A U.S. envoy headed Wednesday to Sudan after talks in newly independent South Sudan as he pressed for calm despite signs of a hardening of positions following an outbreak of fighting as the United Nations Security Council discussed threatening sanctions on both countries.
Princeton Lyman, the special envoy on Sudan and South Sudan, was headed to Khartoum late Tuesday or Wednesday after a meeting in the South’s capital Juba with President Salva Kiir, State Department spokesman Mark Toner said.
In Khartoum, Lyman will “essentially stress the same message, which is that we need an immediate and unconditional cessation of violence, and we need both sides to get back to the AU process,” Toner said, referring to deadlocked talks mediated by the African Union.
The U.N. Security Council late Tuesday talked about threatening sanctions on Khartoum and Juba as the two neighboring African countries teeter on the edge of war.
The 15-member body discussed ways to leverage the influence of the council to press the parties to take these steps, and included in that a discussion potentially of sanctions, U.S. Ambassador to the United Nations Susan Rice told reporters in New York.
Fighting has intensified, with Sudan accused of bombing a camp of U.N. peacekeepers, after fighters from the South seized the disputed Heglig oil field which is key to Sudan’s ailing economy.
The United States has urged South Sudan to withdraw. But despite its heavy reliance on U.S. aid, South Sudan has remained defiant with its army vowing Tuesday to hold its positions.
The violence has raised fears of a return to all-out war. More than two million people died in Sudan’s 1983-2005 civil war, one of the longest in Africa.
Earlier on Tuesday, Sudan said the cost of a full-blown conflict with South Sudan would not deter it from recapturing the disputed Heglig oilfield, and that newly tapped oilfields would help to sustain its struggling economy.
South Sudan took control of the contested oil-producing Heglig region last week, prompting Sudan’s parliament to brand its former civil war foe an “enemy” on Monday and to call for a swift recapture of the flat savanna region.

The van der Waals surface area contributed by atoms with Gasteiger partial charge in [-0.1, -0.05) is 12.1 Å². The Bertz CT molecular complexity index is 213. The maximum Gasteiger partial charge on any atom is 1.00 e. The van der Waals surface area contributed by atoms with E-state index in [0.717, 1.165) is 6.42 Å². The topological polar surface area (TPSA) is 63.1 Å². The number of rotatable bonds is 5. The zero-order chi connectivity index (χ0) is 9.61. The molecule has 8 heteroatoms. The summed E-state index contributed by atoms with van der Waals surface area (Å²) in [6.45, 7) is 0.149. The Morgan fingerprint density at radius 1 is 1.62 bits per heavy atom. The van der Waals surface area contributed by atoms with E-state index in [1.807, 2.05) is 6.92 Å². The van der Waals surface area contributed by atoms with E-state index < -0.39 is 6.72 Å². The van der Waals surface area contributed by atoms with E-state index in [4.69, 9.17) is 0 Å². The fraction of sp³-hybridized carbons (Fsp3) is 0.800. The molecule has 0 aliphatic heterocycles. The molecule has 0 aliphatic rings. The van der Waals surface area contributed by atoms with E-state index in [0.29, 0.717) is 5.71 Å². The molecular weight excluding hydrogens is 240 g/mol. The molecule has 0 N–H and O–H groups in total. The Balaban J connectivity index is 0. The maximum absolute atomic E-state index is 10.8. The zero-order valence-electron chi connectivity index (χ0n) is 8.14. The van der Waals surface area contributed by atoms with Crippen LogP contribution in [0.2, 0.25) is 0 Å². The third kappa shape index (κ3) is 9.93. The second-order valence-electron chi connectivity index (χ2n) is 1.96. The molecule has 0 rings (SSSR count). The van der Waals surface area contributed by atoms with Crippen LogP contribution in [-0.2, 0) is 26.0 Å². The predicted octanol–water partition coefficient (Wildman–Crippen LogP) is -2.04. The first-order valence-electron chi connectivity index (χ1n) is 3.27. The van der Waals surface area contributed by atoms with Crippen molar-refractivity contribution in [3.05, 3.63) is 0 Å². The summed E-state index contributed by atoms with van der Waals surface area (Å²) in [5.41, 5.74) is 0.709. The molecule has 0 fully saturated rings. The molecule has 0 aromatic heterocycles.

Both countries’ faltering economies are likely to be important factors in the conflict’s outcome.
“Despite the high cost of the war, despite the destruction that the war can cause ... our options are very limited. We can tolerate some sacrifice, until we can liberate our land,” Sudan’s ambassador to Kenya, Kamal Ismail Saeed, said, according to Reuters.
“So from our side, yes, it is expensive but that doesn’t deter us or that doesn’t stop us from exerting all effort to liberate our land,” he told reporters in Nairobi.
“We have been in war without oil for several years and we survived ... As a matter of fact ... the good news (is) we have developed other sources and fields of oil and that will really compensate our loss.”
Fighting over oil payments and territory has withered the combined crude output of both countries.
The Heglig field is vital to Sudan’s economy because it accounted for half the 115,000 barrels per day output that remained in its control when South Sudan seceded in July. The field’s output has stopped due to the fighting, officials say.
The landlocked South had already closed its 350,000 bpd output after failing to agree how much it should pay to export via Sudan’s pipelines, a Red Sea port and other facilities.
The latest clashes have also dampened hopes that Sudan and South Sudan can reach a deal soon on disputed issues such as demarcation of their 1,800-km (1,200-mile) border, division of debt and the status of citizens in each other's territory.
The loss of Heglig, a shock to many Sudanese, has also stirred tensions in the north. Sudan’s interior minister said on Tuesday the police college had dismissed its South Sudanese students after “their violation of police regulations and their celebration of the occupation of Heglig.”
U.N. human rights chief Navi Pillay said she was alarmed by the South’s “unwarranted” occupation of Heglig and urged both sides to halt the violence, including the North's bombing campaign against the South.
“I condemn the indiscriminate aerial bombing by Sudanese forces in civilian areas in South Sudan, including in Mayom and Bentiu in Unity State, resulting in the deaths of at least 8 civilians and many injuries since Saturday,” she said in a statement.
“In the past week we have seen an intensification of the use of Antonovs as well as jetfighters dropping bombs and launching rocket attacks, including in areas dangerously close to the offices of international organizations. Such deplorable attacks must stop immediately.”
Pillay and U.N. Secretary-General Ban Ki-moon expressed alarm over reports of a buildup of militia forces in the disputed Abyei border region.
The U.N. statement did not say where the reports were from or give details but called it a violation of a June agreement in which both sides said they would withdraw forces from the area.
Ban called on Khartoum to “ensure the full and immediate withdrawal of these elements from the area.”
Abyei, which is prized for its fertile grazing land and produces some oil, was a major battleground during Sudan’s civil war and is symbolically potent for both sides. Both countries lay claim to it.
Khartoum seized Abyei in May last year after a southern attack on an army convoy, triggering an exodus of tens of thousands of civilians. The Security Council authorized the deployment of 3,800 U.N. peacekeepers in Abyei in June.